State lawmakers could approve legislation authorizing Corbin to take in the area, but the city has been frustrated in its desire to have the law changed.
The city put out feelers last year on legislation to let it annex the area, but got no traction, McBurney said.
In trying to work around the problem, developers asked London officials to consider annexing the area containing Garland's property.
That would address the alcohol issue because London allows alcohol sales at larger restaurants.
London Mayor Troy Rudder said the plan would be for the city to annex the right-of-way along I-75 from London to the north Corbin interchange — a distance of about 9 miles — and along U.S. 25E.
That would create a long, narrow link from London to Garland's property while avoiding objections from landowners along the way. It would be voluntary for property owners to come into the city, Rudder said.
Corbin Mayor Willard McBurney argued London can't legally annex a narrow strip of land to take in a site so far away, but Rudder said the law does allow such "corridor annexation."
The annexation would be similar to a 2005 move by the city of Burnside, in Pulaski County. The city adopted the narrow strip of land owned by the U.S. Army Corps of Engineers along the shore of Lake Cumberland in order to take in Lee's Ford Marina Resort, allowing the marina restaurant to sell alcohol. The marina was 8 miles from Burnside by land.
Even without the issue of the corridor annexation, however, Corbin officials would have to agree to let London annex the area because Corbin has long provided water and sewer service in the area.
The law bars one city from taking in an area where another has utilities unless the two come to an agreement, which could cover such issues as the annexing city paying for the infrastructure. Rudder said the cities could work out a deal under which Corbin could still get revenue from the utilities.
However, Corbin isn't willing to let London annex the property.
"We don't want another city taking over our infrastructure," McBurney said.
McBurney said it would make far more sense to change the law so that Corbin could annex the area it already serves.
"That's too far-fetched," he said of London taking in the area.
Garland is frustrated with the annexation issue. There's no good reason not to let Corbin, which is already in two counties, annex land in a third, he said.
"There's a lot of politics," he said.
Rudder said he's seen social media posts accusing London of trying a land grab, but he said that's not the case.
London officials simply want to find a way to make the proposal for the track and retail complex work, he said.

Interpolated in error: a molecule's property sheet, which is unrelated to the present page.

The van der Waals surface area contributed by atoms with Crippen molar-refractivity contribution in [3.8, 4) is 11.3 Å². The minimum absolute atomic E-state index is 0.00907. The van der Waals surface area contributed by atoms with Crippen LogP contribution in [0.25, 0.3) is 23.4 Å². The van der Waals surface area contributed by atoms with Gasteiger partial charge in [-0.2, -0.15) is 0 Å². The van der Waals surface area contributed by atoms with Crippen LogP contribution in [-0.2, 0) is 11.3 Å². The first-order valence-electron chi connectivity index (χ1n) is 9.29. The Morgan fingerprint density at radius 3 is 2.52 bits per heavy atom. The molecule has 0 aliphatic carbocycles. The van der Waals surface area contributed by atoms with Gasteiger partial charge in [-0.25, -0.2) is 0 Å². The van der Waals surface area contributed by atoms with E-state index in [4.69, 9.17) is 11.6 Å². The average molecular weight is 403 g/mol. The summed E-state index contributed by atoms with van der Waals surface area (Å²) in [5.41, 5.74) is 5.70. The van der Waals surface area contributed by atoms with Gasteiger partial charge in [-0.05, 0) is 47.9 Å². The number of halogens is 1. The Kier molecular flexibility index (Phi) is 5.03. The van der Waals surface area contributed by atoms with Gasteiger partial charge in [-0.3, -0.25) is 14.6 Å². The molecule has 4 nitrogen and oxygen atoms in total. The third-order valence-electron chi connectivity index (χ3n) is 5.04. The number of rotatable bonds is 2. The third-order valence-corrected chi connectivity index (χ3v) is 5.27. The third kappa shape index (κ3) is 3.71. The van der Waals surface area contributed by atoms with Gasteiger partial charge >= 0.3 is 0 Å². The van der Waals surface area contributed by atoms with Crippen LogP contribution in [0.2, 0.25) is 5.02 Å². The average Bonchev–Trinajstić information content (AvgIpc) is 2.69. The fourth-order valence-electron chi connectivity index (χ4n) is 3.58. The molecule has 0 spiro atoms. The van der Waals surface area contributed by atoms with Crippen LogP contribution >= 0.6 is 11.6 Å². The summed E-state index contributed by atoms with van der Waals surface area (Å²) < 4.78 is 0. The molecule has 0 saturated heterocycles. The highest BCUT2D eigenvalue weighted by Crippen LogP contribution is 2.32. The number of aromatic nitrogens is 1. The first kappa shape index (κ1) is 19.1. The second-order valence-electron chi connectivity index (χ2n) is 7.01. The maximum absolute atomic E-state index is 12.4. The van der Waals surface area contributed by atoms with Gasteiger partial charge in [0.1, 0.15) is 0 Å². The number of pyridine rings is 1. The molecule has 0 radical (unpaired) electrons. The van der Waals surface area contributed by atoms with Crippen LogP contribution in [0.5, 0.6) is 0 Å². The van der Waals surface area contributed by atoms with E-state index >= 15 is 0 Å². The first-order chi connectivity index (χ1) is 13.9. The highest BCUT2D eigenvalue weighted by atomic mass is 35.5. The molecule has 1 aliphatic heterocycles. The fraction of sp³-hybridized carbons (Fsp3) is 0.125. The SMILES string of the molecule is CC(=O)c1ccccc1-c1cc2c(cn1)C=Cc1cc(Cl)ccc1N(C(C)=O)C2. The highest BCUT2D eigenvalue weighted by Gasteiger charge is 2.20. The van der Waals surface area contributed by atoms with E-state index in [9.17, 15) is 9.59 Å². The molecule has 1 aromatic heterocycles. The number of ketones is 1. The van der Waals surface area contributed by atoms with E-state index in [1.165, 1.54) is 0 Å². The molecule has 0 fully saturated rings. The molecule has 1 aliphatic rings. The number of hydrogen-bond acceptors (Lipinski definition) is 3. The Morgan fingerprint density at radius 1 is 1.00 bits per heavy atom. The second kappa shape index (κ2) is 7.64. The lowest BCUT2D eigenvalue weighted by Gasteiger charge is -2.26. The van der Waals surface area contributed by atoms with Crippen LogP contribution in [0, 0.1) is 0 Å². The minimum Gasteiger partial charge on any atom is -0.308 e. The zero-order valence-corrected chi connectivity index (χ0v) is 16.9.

"I still hope that something will happen that that project can go on, because it would be good for all of us," Rudder said.
London and Corbin have cooperated a number of times through the years.
But they also have had a strained relationship at times; perhaps the best example was a lengthy fight 30 years ago over the location for a large new regional hospital.
Some people in London pushed to put the facility north of Corbin, arguing it would be more accessible to both cities, but people from Corbin favored a site south of town. After the London partisans lost a court challenge, the Baptist Health hospital chain built the facility south of Corbin.
Rudder said the cities have had a good relationship for years, but for now are at an impasse about the track.
Garland said he's not betting London and Corbin will be able to reach an agreement. He is having an attorney research whether Corbin and Laurel County could sign an interlocal agreement that would extend Corbin's jurisdiction into the area.
Laurel County Judge-Executive David Westerfield said he'd be willing to listen to a presentation.
However, Westerfield said he did not think the city and county could make the area wet through such an agreement.
If local officials and the developer can't work out an agreement for the G&M site, it won't scuttle Keeneland's plan for a quarter-horse track in the area.
The track has considered at least one other site, on the Corbin bypass. The land is inside the city limit, so alcohol sales would be allowed there, but is less visible than the interstate location.
Gabbert, the Keeneland official, said there are no plans to search for a place for the track somewhere other than the Corbin area.
"We are decided on the community we want to be in. We don't want to venture outside the chosen area," he said.